I have posted several places about this topic, but basically I wanted to be very explicit and put a lot of things all in one place.
I have gotten along fine for months here using primarily credit cards and an atm/debit card to get cash. To use a debit card to get cash, you need to find an international ATM, which is usually indicated by a raft of stickers that the other machines don’t have, featuring things like VISA, PULSE (or is it PLUS?), American Express, etc. In Porto Alegre I usually use Banco de 24 Horas machines. In Rio I have used machines from Banco do Brasil, Bradesco, HSBC, Citibank, and more. Many will have the option of instructions in English. You do have to watch for scams. Criminals have invented a machine they put on top of ATMs to steal debit card information and I know Americans who have been hit (in Rio).
Sometimes the ATM machines will tell you the exchange rate before finishing the transaction, sometimes not. There is always some kind of additional international fee and/or currency conversion fee, usually 2-3 percent. As in the U.S., there is a daily limit.
The most reliable places for me to find international ATMs has been in malls. Sometimes supermarkets (which are sometimes in malls). Just walking into banks on the street has been very uncertain, without much luck most places, although in tourist areas of Rio you can find them there.
You can also use debit cards, and often credit cards, at the larger supermarkets. They will usually ask which one you have (debito or credito?) and may want the last four numbers of the card. For debit cards you will also need to key in your PIN.
Credit card companies are suspicous these days. I have had cards suspended when I’ve used them nearly daily on a two-week vacation in Brazil. You can imagine what can happen when you live here. I have a couple of cards that I called in about, telling the company that I would be living here this year and that I would be using the cards to make charges. So far so good. I haven’t had either card suspended. I have also avoided using them for U.S. charges. So I have my U.S. cards and my Brazil cards.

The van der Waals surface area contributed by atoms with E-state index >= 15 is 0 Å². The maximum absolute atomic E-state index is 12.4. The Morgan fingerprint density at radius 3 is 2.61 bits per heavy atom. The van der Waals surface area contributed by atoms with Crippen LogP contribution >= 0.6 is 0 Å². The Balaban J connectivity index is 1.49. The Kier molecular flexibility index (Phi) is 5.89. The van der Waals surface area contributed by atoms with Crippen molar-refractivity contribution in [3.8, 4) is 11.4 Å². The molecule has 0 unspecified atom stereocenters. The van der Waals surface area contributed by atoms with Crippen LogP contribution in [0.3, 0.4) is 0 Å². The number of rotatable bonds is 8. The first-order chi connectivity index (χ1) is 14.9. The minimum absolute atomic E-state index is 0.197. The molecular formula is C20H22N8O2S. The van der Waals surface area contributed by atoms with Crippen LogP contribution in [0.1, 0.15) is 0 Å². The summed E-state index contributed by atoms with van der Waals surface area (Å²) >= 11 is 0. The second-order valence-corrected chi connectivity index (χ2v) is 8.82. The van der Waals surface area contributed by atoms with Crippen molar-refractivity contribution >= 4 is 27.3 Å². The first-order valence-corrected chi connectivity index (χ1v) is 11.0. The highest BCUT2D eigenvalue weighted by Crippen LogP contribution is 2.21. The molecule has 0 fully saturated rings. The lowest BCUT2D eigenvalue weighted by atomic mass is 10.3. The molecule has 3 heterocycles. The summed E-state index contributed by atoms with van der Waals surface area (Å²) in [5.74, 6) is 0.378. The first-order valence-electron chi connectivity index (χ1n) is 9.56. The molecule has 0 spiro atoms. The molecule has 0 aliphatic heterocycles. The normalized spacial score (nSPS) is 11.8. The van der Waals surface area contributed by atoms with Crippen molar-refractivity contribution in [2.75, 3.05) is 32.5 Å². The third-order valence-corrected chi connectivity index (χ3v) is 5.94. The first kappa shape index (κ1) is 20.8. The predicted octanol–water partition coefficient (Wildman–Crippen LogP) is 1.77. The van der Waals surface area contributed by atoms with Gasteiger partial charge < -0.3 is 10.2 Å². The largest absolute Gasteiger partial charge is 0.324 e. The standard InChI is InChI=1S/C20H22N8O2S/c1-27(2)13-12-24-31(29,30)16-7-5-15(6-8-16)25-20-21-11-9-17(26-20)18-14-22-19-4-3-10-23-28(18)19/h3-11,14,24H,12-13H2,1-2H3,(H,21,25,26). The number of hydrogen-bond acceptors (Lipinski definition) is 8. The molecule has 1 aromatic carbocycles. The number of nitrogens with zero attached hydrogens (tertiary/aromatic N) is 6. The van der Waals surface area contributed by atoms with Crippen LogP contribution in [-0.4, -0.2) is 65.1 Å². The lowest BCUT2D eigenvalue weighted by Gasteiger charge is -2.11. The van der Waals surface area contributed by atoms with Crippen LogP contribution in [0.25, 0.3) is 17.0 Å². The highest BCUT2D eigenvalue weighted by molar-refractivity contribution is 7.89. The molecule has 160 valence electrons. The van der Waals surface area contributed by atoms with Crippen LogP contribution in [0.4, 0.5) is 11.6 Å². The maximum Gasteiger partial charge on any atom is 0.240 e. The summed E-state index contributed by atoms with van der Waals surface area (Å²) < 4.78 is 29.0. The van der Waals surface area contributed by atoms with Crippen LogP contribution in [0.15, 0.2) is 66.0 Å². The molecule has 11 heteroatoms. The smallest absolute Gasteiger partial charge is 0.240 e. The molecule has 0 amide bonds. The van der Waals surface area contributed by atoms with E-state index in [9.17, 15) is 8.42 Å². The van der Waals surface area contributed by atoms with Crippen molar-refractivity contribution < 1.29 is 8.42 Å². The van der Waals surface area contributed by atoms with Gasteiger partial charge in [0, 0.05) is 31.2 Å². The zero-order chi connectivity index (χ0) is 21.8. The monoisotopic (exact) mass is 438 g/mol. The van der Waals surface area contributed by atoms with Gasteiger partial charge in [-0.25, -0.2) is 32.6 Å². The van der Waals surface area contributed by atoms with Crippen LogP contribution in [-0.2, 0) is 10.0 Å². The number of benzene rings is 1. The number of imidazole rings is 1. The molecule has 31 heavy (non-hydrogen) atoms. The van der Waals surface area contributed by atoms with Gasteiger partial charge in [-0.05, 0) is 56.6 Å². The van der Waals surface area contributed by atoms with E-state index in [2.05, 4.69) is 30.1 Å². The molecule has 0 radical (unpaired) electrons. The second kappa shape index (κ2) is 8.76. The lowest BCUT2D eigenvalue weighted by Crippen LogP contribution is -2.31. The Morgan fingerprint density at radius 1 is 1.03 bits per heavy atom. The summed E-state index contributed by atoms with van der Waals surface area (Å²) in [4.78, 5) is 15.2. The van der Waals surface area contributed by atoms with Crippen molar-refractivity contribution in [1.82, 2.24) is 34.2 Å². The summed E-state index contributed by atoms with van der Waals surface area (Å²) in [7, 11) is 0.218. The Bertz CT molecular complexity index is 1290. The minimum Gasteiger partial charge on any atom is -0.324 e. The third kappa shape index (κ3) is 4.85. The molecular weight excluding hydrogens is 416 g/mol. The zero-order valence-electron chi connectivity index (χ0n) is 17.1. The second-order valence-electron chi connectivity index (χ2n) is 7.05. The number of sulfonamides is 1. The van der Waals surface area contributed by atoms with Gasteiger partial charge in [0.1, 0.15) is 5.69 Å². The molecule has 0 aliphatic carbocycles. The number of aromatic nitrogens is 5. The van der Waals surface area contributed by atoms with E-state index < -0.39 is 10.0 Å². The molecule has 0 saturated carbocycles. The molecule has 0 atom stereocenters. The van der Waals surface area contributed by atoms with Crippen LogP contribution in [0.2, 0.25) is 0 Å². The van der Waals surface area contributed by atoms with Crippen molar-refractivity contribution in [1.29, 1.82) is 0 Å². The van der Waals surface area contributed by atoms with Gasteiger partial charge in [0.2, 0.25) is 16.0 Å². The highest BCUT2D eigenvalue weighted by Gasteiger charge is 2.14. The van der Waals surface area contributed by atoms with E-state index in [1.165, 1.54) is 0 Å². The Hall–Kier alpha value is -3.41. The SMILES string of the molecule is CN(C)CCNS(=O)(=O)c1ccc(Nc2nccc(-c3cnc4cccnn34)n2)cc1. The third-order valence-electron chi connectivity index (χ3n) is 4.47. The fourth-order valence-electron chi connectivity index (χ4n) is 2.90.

I haven’t done this, but I imagine it would be a good idea to photocopy your cards and keep phone numbers to call in case of loss or theft, although I do essentially everything online. I pay my credit cards online via transfer from my U.S. checking account, and know what I am using and carrying.
I have gotten by without checks. I give my friends cash or send them money via paypal. Paypal works in Brazil. Paypal does have a 3 percent fee. Paypal also sniffs for suspicious transactions (e.g., an American sending money to a Brazilian) and can suspend accounts and/or transactions, requiring a few days to process investigations (generally asking for explanations, new passwords, etc.).
The name of the game is having multiple ways to pay for something and back-ups.
Also, when I am in Rio the wallet is always in a front pocket and I generally keep some loose cash in a different pocket. Safer that way paying for cabs and things without needing the wallet.
Don’t tip in general. It will be made clear when a tip is customary, and it is not most places. I will usually tip the taxi driver, however, when I am taking home groceries or something like that and he helps with the loading and unloading in the trunk.
Prices are rounded to the nearest 0.05 reais, or five centavos, and sometimes those will get ignored. Still, you will see prices like R$19.99 and R$29.99.
When buying more expensive items and paying with a credit card you will be asked if you want to pay in installments (the number of payments depends on the price). Sometimes you get a break paying all at once, but often it is the same price.